Nature reserve

WWT Washington lies on the banks of River Wear between Newcastle and Sunderland and provides an inspirational example of how sound conservation management allows wildlife to thrive even in the midst of urbanisation and of the benefits a green and tranquil place brings to built-up communities.

The centre gets its distinctive feel from its groves of ancient and plantation woodland, the oldest of which, Spring Gill Wood, is carpeted with bluebells, primrose and wood sorrel in spring.

Water for the neighbouring ponds and wetlands is cleaned by one of the centre’s two reedbeds.

The other is a breeding and feeding haven for reed buntings, reed warblers, sedge warblers, water rail and a variety of dragonflies, as well as invertebrates and amphibians.

The site’s largest body of water is Wader Lake – a premier viewing point for shoveler, oystercatcher, lapwing, redshank, little ringed plover and common tern. Regionally rare avocet have bred here since 2006 with numbers increasing year-on-year and in winter the curlew roost represents one of the largest inland freshwater examples in the UK.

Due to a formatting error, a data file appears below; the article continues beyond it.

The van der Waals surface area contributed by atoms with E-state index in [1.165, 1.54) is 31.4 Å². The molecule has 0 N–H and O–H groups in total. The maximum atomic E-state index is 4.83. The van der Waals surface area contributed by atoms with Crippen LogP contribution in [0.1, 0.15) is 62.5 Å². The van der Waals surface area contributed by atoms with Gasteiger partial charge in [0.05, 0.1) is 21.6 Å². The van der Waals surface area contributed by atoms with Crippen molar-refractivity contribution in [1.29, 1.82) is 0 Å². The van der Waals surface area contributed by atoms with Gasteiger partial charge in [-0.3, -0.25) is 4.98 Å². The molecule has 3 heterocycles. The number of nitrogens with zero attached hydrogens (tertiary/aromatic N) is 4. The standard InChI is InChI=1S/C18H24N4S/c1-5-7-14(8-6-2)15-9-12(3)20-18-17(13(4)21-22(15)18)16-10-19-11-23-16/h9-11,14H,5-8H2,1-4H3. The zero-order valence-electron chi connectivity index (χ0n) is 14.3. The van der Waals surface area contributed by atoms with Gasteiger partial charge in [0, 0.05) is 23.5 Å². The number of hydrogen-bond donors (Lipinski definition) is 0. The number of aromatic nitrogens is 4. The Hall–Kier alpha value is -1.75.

One of the North East’s largest heronries can be seen across the lake and grey herons often visit the nearby stretch of river. An increase in little egret has also been noted in recent years along the river corridor.

Hawthorn Wood hide and feeding station welcomes daily staples such as great-spotted woodpecker, jay and bullfinch with highlights of breeding red-listed willow tit and winter visitors including redpoll, brambling and siskin.

Kestrel have made a comeback in recent years thanks to key improvements to their preferred meadow habitat and the addition of a saline lagoon – which floods at high tides of five metres or more – has brought visiting roe deer, wild otter, spoonbill and green and common sandpiper.

Don’t miss

  • Avocet
  • Bee orchids
  • Bullfinches
  • Bluebells
  • Curlew
  • Dragonflies
  • Grey herons
  • Kestrel
  • Reed bunting
  • Water rail
  • Woodland birds